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Using genetics to identify drug targets for fibrotic lung diseases

Researchers recently conducted a genome-wide association study (GWAS) to identify factors that increase susceptibility to the incurable lung condition idiopathic pulmonary fibrosis (IPF). Here, Dr Richard Allen shares some of the study’s key findings.

Idiopathic pulmonary fibrosis (IPF) is a deadly lung disease that currently has no cure. In individuals with IPF, we believe the lungs experience repetitive microinjury (for example from inhaled dusts, viral infections, etc,) and an abnormal repair response leading to the deposit of scar tissue.1 This scar tissue builds up, resulting in stiffening of the lungs and impairing of gas transfer between the lungs and bloodstream. Over time, this leads to reduced lung health and a poorer quality of life, as half of patients diagnosed with IPF die within three to five years.1,4

There are two drugs (pirfenidone and nintedanib) licenced for the treatment of IPF, but these only slow disease progression and most patients experience side effects when taking these drugs.2,3 There are around 6,000 new cases of IPF in the UK and around 30,000-40,000 new cases in the US each year. The US National Institute of Health reports the worldwide prevalence of IPF to be 13-20 per 100,000 people,5 suggesting there are 1-1.5 million cases of IPF worldwide.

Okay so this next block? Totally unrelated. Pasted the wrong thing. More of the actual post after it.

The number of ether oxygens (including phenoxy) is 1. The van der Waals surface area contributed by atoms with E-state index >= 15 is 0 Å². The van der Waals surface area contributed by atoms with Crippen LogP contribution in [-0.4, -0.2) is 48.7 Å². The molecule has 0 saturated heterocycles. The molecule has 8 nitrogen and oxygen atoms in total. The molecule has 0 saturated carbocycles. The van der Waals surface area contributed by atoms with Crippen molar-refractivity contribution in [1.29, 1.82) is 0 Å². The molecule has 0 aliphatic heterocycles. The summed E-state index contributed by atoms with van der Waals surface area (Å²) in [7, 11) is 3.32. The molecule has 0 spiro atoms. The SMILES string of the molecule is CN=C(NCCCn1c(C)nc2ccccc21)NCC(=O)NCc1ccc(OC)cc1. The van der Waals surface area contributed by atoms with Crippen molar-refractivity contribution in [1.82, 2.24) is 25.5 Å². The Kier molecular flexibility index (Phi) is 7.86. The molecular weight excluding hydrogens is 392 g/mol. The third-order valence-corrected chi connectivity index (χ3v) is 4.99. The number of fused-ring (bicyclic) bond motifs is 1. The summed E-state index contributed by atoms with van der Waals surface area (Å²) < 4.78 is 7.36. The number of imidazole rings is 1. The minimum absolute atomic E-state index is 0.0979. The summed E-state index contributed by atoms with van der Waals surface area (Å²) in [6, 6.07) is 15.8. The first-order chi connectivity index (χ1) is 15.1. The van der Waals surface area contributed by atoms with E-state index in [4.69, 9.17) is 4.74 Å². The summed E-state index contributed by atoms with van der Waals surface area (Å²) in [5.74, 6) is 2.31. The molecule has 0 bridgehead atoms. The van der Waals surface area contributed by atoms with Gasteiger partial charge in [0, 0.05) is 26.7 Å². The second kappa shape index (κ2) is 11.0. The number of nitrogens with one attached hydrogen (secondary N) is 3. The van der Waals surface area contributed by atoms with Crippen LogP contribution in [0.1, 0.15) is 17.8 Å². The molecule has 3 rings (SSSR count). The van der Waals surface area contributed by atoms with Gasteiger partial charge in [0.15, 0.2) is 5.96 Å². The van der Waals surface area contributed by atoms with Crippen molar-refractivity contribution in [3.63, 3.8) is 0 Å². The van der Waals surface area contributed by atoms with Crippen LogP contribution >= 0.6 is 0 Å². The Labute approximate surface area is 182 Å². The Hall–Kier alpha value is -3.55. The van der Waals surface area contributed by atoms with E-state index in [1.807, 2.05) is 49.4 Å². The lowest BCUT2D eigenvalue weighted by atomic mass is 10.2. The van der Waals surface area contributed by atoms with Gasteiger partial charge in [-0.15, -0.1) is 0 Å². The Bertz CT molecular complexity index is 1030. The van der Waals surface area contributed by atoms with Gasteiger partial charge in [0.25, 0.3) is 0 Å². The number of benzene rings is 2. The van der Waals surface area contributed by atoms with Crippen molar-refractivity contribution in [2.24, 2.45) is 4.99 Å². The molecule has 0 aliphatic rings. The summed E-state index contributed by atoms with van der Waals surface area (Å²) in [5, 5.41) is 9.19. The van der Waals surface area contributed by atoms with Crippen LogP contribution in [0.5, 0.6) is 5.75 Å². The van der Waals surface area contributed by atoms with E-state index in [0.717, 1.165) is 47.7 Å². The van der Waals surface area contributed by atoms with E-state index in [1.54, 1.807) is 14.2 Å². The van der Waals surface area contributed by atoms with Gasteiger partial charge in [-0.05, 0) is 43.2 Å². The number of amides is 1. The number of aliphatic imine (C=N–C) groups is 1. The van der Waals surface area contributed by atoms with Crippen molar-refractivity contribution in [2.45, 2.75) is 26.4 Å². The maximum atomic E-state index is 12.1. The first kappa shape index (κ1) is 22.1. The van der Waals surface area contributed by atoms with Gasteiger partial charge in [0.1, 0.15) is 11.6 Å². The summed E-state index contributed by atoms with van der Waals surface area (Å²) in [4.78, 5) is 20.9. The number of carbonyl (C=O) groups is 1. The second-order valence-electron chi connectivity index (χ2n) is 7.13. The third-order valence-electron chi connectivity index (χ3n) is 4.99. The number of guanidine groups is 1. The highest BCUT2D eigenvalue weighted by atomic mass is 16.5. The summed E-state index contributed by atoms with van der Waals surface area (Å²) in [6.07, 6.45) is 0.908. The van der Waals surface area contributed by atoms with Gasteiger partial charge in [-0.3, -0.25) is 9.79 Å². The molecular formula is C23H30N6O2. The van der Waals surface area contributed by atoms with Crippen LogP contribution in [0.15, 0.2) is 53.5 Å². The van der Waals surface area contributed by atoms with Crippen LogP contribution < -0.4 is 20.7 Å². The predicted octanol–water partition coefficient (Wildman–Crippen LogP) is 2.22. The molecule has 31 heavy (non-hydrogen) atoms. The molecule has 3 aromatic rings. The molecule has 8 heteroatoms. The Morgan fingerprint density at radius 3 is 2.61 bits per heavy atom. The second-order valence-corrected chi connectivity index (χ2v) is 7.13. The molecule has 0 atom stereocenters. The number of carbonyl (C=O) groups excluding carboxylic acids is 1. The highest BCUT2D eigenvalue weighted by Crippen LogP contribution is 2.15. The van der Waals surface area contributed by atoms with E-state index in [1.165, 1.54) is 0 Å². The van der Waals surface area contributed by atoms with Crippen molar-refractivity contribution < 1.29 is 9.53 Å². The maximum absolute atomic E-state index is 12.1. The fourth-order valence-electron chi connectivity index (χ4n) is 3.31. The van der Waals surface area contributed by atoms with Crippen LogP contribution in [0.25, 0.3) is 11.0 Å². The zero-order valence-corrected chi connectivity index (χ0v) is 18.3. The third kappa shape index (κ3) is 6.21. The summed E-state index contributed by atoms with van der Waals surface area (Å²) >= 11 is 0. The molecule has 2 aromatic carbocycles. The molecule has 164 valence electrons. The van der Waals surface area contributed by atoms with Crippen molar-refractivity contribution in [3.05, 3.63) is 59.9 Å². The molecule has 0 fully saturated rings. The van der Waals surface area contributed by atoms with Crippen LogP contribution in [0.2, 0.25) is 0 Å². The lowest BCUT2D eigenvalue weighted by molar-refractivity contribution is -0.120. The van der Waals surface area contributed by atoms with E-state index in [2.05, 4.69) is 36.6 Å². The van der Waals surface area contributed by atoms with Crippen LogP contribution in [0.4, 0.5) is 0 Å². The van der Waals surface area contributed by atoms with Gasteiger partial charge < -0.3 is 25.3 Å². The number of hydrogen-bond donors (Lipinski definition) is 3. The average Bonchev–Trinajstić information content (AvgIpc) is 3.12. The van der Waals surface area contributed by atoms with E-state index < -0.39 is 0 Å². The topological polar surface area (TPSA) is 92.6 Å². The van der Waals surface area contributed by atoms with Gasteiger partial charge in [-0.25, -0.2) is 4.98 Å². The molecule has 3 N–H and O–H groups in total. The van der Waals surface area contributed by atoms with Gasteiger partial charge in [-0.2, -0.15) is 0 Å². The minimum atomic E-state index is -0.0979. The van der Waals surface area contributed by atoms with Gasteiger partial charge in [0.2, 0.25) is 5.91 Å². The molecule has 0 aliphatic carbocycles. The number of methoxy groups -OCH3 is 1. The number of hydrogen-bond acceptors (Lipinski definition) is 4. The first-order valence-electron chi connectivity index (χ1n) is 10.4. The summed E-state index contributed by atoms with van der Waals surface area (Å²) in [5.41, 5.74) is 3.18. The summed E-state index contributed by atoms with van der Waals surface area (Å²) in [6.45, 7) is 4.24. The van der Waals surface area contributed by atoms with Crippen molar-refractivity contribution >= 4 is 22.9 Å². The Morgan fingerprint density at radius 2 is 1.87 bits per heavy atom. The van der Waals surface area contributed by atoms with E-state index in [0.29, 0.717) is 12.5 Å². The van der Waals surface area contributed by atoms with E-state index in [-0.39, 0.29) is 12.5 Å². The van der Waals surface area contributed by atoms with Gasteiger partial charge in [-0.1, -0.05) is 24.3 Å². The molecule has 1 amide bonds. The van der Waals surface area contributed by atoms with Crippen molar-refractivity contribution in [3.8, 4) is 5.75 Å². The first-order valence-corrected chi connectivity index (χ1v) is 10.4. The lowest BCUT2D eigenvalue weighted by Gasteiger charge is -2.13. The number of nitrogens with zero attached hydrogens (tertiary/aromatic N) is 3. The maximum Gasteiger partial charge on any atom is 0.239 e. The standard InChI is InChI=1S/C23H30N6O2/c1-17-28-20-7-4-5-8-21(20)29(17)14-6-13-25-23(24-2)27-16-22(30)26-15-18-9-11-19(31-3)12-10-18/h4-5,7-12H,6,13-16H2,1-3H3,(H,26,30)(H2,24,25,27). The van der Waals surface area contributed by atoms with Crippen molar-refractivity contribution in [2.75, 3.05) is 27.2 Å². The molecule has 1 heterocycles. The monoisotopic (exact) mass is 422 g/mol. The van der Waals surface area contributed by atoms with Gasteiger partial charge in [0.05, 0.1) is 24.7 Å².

Identifying more risk signals will help to refine our understanding of which biological pathways are important for IPF risk and therefore guide the development of new treatments”

IPF is the most common of the interstitial lung diseases (ILD), a heterogeneous group of more than 150 conditions characterised by inflammation and scarring of the interstitial regions of the lungs.6 In March of this year, following the results of a recent trial,7 the US Food and Drug Administration (FDA) approved the use of nintedanib to treat patients with other non-IPF chronic fibrosing ILD.8 This includes individuals with a progressive phenotype of hypersensitivity pneumonitis, autoimmune ILD and idiopathic nonspecific interstitial pneumonia. Therefore, understanding the condition is not only required when investigating possible IPF treatments, but also potentially identifying treatments for a range of fibrotic lung diseases.